4. Home safe
Problem with saving in a jar is that they are very easy to move. While it’s not something that could get filed away and lost, it could be one of those things that would be stolen if the worst happens and your home is broken into.
While having a few pennies in a jar stolen wouldn’t necessarily be the end of the earth, if you were planning to keep more money at home then it could be worth having a home safe.
You have the added protection of security and pass codes to access the money and you can bolt most home safes to the floor.
5. Safety deposit box
Rather than just cash, you may want to keep other precious items secure. You can hire a safety deposit box from private companies but many banks have them too.
To be honest, if you are just looking for an alternative to a bank for your cash, you will be better to keep it in a savings account and get a bit of interest than paying for a small tin box in a vault.
6. Clear your mortgage or other debts
The interest rate on your mortgage may have gone down if it was a tracker but you could still be paying higher interest than you’re currently earning with any savings.
Instead of saving vast amounts of money, you could use anything spare to pay your mortgage off that bit quicker.
If you have any personal debt then it may well be a good time to clear it too. If you have a savings account with a 0.5% interest rate but you are paying over 20% on your credit card, you will just be throwing money away each month on interest payments.
7. Invest in something precious
Rather than keeping your money in a bank, you could look into different investment options. Whether you have an appreciation of art, or would prefer to invest in gold, silver or even wine, the idea is that you buy it for a lower price and sell it on for more.
8. Peer to peer lending
If you have a good pot of money saved then you could try your hand at becoming the lender yourself. You don’t lend directly to the borrower but go via peer to peer lending sites. As there are no bank or building societies involved, there are no middle man to split profits with.
Peer to peer lending is on the rise with some sites saying that could can earn over 5% back on your investment. Plus, this isn’t just for big time investors; some of the sites allow you to invest as little as £10.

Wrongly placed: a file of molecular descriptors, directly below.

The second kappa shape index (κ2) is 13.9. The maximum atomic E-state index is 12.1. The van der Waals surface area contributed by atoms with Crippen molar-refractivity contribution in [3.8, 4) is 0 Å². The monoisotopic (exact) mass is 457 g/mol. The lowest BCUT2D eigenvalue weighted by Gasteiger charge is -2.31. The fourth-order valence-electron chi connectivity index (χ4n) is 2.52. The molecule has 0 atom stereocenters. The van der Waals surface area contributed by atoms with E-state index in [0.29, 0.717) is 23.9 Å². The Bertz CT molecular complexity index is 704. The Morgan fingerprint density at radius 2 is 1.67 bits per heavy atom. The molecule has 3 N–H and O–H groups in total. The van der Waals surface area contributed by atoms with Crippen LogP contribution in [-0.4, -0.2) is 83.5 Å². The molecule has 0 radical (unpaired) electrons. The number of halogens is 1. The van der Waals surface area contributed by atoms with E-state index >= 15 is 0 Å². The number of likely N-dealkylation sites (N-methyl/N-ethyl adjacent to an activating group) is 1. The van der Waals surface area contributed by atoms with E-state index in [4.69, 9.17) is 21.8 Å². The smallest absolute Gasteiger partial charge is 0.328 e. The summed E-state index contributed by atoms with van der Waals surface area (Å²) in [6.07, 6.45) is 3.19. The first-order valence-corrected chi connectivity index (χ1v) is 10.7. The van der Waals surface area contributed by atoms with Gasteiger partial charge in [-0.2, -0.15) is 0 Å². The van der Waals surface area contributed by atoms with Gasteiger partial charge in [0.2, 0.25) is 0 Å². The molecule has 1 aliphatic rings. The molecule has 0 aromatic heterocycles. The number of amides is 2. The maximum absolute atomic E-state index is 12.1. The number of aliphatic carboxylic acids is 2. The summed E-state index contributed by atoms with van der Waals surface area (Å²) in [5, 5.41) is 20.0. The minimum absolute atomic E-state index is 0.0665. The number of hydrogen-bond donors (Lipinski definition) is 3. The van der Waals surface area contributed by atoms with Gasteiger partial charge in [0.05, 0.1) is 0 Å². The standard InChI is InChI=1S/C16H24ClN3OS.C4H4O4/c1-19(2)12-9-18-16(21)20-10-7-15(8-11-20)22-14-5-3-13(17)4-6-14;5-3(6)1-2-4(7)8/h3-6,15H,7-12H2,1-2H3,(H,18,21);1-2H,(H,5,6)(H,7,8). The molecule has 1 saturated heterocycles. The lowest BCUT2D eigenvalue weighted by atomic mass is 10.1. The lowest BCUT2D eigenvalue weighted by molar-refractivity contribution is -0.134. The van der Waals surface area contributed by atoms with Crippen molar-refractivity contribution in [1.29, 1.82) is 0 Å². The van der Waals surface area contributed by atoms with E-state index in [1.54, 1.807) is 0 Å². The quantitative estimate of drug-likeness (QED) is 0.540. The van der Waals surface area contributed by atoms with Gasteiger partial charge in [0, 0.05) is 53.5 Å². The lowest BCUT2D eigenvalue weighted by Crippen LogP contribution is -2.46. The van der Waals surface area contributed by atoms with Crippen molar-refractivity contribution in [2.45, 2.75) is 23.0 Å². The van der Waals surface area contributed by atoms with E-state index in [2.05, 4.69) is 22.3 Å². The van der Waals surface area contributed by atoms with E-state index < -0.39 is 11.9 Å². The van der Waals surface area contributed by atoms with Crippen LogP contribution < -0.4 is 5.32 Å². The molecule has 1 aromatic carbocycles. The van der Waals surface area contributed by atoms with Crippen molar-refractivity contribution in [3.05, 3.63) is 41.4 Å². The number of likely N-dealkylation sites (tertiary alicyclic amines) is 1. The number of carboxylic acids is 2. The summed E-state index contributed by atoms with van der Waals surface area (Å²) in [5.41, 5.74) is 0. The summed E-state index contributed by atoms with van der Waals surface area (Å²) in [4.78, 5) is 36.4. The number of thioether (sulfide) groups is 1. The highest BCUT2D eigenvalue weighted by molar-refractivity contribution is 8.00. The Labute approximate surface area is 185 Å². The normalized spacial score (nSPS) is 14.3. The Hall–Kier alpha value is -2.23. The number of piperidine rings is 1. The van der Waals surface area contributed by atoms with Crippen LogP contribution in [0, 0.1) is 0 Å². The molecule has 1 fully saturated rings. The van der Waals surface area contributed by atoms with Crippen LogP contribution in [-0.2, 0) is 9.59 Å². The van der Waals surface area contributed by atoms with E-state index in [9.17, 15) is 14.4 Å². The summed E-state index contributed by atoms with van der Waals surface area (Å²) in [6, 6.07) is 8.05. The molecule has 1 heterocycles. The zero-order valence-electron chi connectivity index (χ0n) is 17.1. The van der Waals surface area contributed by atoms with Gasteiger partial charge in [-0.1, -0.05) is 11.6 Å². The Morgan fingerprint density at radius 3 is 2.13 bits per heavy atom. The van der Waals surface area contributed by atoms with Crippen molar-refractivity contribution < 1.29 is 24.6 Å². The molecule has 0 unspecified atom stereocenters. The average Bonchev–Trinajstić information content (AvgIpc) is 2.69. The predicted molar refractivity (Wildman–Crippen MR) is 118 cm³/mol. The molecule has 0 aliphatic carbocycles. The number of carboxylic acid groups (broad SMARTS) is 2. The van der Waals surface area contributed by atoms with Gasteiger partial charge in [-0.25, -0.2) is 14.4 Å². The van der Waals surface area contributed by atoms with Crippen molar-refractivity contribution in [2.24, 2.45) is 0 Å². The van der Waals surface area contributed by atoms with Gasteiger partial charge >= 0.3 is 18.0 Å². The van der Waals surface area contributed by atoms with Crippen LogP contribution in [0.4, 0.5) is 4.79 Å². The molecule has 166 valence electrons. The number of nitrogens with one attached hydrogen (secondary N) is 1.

Be aware though that your money is not protected by the FSCS.
9. Premium bonds
Staring at £100 for a premium bond you could hit the jackpot if you win.
You don’t earn any interest on the money you put in but you are entered in a monthly prize draw where you could win differing amounts of money. Prizes range from £25 to £1 million pounds and you don’t have to pay any taxes on what you win. I bought my wife a premium bond for our first wedding anniversary (it’s paper – how romantic am I?!) but we haven’t won anything back as yet.
The money you invest is backed by HM Treasury and it’s 100% secure – so while you may not win a penny, you also won’t lose anything either.
10. In a business
Do you think you could do better then one of the Dragon’s Den? You could take any savings you have and invest growing a business. Whether you want to support a local business or put your money in a crowd funding platform, you may see your money back – or you may not!
You could even invest your money in yourself and start your own business. Find something you genuinely enjoy and make a profit of. For me it’s growing a business through creating a profitable blog. For you it could be the same, or you may be a dab hand at making beautiful cakes, or are crafty, or are an amazing artist, or you are great with animals and could start a dog sitting and dog walking business.
Look for a gap in the market and use some of your money to make more profit.
And if you find yourself pitching in front of the Dragon’s with your new business, you could end up being a millionaire – now that’s not a bad investment at all!